Davis Miller acknowledged he was feeling a little pressure the morning of Oct. 15 as he prepared to make the first jump on Howelsen Hill's new HS 75-meter all-weather ski jump.
The new jumping hill is far from the biggest he has tackled. And it wasn't a competition day. So, there wasn't any real reason to feel anxious. Nope, it was just another glorious October morning at the little ski hill in Steamboat Springs.
Still, there was a buzz among the roughly 40 people who showed up to witness the historic first jump on the hill that allows ski jumping all year 'round. They understood that the morning would usher in a new era at a place that is so rich in skiing lore.
Miller understood it, as well. First, there was that bit of the unknown about launching into space on a ski jump that no one had ridden before. And then there was the added pressure of making this history-making jump a credible jump.
"It shouldn't be too different," he said. "I just want to kick it off with a longer jump. I'm going to make sure I go past 70 meters."
Miller needn't have worried. The little crowd yelled its approval as he came rushing over the knoll on that first jump and pressed his skis well past the red line that denoted 68 meters and the "critical" point on the landing hill where it begins to make the transition to flat.
His skis made a loud "thwack" as he touched down on the green plastic surface and skidded into the wet sod beyond.
Soon, in quick succession, a dozen young ski jumpers completed the baptism of the new ski jump. Their successful jumps represent the culmination of many hours of work by volunteers, construction workers, fundraisers, city employees and coaches at the Steamboat Springs Winter Sports Club.
I had to ask myself, "What would the old-timers say?" What would ski jumping champions such as Ragnar Omtvedt, Anders and Lars Haugen, John Steele, Gordon Wren, Crosby Perry-Smith, Ansten Samulstuen and Carl Howelsen have to say about taking a winter sport and moving it from snow onto plastic? There is nothing new about summer ski jumping on hills covered with a plastic surface that vaguely resembles a thatch of over overlapping palm fronds.
Todd Wilson, Nordic program director for the Steamboat Springs Winter Sports Club, first began jumping on plastic in Lake Placid, N.Y., when he was 16 years old. For a couple of decades, Steamboat youngsters have flown off to jumping camps in the summer or made the six-hour drive to Park City, Utah, to get in summer training.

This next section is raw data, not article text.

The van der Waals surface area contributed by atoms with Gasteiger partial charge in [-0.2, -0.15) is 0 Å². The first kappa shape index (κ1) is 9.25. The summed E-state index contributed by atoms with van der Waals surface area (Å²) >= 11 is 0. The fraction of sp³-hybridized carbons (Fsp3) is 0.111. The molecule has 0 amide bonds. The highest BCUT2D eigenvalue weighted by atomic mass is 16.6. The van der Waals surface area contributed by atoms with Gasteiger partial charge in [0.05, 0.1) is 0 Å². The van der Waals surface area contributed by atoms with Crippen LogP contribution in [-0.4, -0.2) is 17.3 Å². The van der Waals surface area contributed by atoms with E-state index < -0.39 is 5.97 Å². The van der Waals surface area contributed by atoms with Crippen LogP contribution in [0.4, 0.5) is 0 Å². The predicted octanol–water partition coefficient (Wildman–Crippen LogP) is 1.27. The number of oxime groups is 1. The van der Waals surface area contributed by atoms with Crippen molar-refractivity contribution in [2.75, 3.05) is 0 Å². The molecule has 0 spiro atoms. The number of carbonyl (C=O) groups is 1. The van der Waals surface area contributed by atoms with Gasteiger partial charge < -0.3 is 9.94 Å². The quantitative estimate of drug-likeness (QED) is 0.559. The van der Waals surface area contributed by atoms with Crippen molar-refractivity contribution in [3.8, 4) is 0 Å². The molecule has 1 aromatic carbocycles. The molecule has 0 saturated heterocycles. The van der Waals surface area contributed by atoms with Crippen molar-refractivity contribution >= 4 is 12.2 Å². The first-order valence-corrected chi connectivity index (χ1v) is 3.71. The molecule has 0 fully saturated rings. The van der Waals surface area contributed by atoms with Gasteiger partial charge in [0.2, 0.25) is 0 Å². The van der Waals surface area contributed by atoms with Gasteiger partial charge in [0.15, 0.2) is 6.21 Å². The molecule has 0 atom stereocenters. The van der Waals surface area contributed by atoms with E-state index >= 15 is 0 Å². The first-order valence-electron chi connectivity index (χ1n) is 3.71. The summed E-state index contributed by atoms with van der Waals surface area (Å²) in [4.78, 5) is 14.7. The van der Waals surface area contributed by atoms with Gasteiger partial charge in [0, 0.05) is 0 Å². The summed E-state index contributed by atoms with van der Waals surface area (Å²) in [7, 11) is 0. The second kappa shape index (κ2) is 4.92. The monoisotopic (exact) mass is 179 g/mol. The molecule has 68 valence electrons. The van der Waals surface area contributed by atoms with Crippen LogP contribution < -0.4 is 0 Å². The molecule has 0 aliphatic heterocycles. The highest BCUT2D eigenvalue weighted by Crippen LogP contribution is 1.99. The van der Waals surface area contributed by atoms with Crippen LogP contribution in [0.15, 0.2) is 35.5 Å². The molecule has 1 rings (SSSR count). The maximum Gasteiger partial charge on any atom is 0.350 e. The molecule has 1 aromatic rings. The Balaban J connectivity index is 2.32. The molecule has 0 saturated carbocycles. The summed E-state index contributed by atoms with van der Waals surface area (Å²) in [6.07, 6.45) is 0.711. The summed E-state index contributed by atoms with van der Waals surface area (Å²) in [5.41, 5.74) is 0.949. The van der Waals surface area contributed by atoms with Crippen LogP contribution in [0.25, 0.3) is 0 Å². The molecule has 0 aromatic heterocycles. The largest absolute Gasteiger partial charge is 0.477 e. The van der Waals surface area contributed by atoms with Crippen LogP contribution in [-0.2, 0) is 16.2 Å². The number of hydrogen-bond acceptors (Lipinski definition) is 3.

Wilson said the Steamboat ski-jumping community was faced with two choices. It could build a new plastic jump, or it could allow Howelsen Hill's tradition of producing champion jumpers gradually fall by the wayside.
"Would Tiger Woods be the champion he is if he'd only played golf six months of the year?" Wilson asked. "There's no guarantee we'll produce more Olympians because of this jump. But our odds just increased by a thousand times."
If anyone has witnessed the unfolding of modern ski jumping history at Howelsen Hill, it is John Fetcher, and you can bet the 93-year-old was on hand to witness the jumping Saturday. Fetcher spearheaded the fundraising and construction of a million dollar reconstruction of Howelsen's jumps in the mid-1970s, and he helped with the engineering of the new HS 75, as well.
Fetcher professed surprisingly conflicted feelings about the arrival of the new four-season ski jump.
"This is a great day, but I have mixed emotions," Fetcher said. "I'm sort of mad at the Europeans for making it necessary. This is really a winter sport."
Fetcher's concern is this: he thinks youngsters should not be pushed to specialize in one sport. Instead, they should feel free to play different sports in different seasons.
Wilson acknowledges Fetcher's point.
"We have talks about that all the time as a coaching staff," he said.
But competition is the way of the world.
"If a kid comes to us and says, 'I want to get better,' we tell them to spend more time over here."
So what would Carl Howelsen say about all this? I've got to think the great Norwegian jumper who introduced Steamboat to the sport in 1914 would have aproved.
After all, he joined the "greatest show on Earth" in 1906. Howelsen demonstrated ski jumping from a 100-foot ramp greased with Vaseline under the big top in the Barnum and Bailey Circus. Yep, if he could return to Steamboat today, the late great Howelsen would be up there with the youths, ski jumping in the warm October sun.